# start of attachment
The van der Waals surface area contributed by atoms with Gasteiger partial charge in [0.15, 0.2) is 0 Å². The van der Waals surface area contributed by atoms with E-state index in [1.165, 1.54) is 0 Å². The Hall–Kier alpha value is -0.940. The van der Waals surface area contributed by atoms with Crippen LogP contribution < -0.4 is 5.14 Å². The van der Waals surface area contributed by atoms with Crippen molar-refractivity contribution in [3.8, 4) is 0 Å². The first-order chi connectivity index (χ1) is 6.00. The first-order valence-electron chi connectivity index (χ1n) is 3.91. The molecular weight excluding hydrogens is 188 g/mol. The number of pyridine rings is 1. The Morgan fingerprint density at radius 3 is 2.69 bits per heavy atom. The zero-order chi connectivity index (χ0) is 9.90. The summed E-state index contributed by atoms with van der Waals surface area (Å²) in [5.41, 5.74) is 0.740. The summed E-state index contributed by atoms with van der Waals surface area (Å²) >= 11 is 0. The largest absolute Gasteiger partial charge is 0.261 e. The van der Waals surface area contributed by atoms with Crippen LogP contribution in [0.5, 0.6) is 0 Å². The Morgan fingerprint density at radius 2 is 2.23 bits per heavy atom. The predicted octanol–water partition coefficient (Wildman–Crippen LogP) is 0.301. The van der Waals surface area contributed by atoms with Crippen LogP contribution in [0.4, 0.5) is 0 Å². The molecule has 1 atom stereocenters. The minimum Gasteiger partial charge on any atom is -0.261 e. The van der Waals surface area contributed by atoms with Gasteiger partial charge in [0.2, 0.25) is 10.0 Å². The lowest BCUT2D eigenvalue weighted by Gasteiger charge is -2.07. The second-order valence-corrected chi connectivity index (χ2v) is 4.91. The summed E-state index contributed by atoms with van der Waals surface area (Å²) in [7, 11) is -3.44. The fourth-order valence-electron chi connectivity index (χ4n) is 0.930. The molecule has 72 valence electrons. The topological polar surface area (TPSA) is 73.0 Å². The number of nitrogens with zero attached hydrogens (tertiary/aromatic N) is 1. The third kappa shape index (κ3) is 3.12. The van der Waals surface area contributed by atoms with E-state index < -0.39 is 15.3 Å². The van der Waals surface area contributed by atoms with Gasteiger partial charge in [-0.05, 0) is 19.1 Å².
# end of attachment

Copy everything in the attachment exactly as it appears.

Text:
The van der Waals surface area contributed by atoms with Gasteiger partial charge in [0.15, 0.2) is 0 Å². The van der Waals surface area contributed by atoms with E-state index in [1.165, 1.54) is 0 Å². The Hall–Kier alpha value is -0.940. The van der Waals surface area contributed by atoms with Crippen LogP contribution < -0.4 is 5.14 Å². The van der Waals surface area contributed by atoms with Crippen molar-refractivity contribution in [3.8, 4) is 0 Å². The first-order chi connectivity index (χ1) is 6.00. The first-order valence-electron chi connectivity index (χ1n) is 3.91. The molecular weight excluding hydrogens is 188 g/mol. The number of pyridine rings is 1. The Morgan fingerprint density at radius 3 is 2.69 bits per heavy atom. The zero-order chi connectivity index (χ0) is 9.90. The summed E-state index contributed by atoms with van der Waals surface area (Å²) in [5.41, 5.74) is 0.740. The summed E-state index contributed by atoms with van der Waals surface area (Å²) >= 11 is 0. The largest absolute Gasteiger partial charge is 0.261 e. The van der Waals surface area contributed by atoms with Crippen LogP contribution in [0.5, 0.6) is 0 Å². The Morgan fingerprint density at radius 2 is 2.23 bits per heavy atom. The predicted octanol–water partition coefficient (Wildman–Crippen LogP) is 0.301. The van der Waals surface area contributed by atoms with Crippen LogP contribution in [0.4, 0.5) is 0 Å². The molecule has 1 atom stereocenters. The minimum Gasteiger partial charge on any atom is -0.261 e. The van der Waals surface area contributed by atoms with Gasteiger partial charge in [0.2, 0.25) is 10.0 Å². The lowest BCUT2D eigenvalue weighted by Gasteiger charge is -2.07. The second-order valence-corrected chi connectivity index (χ2v) is 4.91. The summed E-state index contributed by atoms with van der Waals surface area (Å²) in [7, 11) is -3.44. The fourth-order valence-electron chi connectivity index (χ4n) is 0.930. The molecule has 72 valence electrons. The topological polar surface area (TPSA) is 73.0 Å². The number of nitrogens with zero attached hydrogens (tertiary/aromatic N) is 1. The third kappa shape index (κ3) is 3.12. The van der Waals surface area contributed by atoms with E-state index < -0.39 is 15.3 Å². The van der Waals surface area contributed by atoms with Gasteiger partial charge in [-0.05, 0) is 19.1 Å².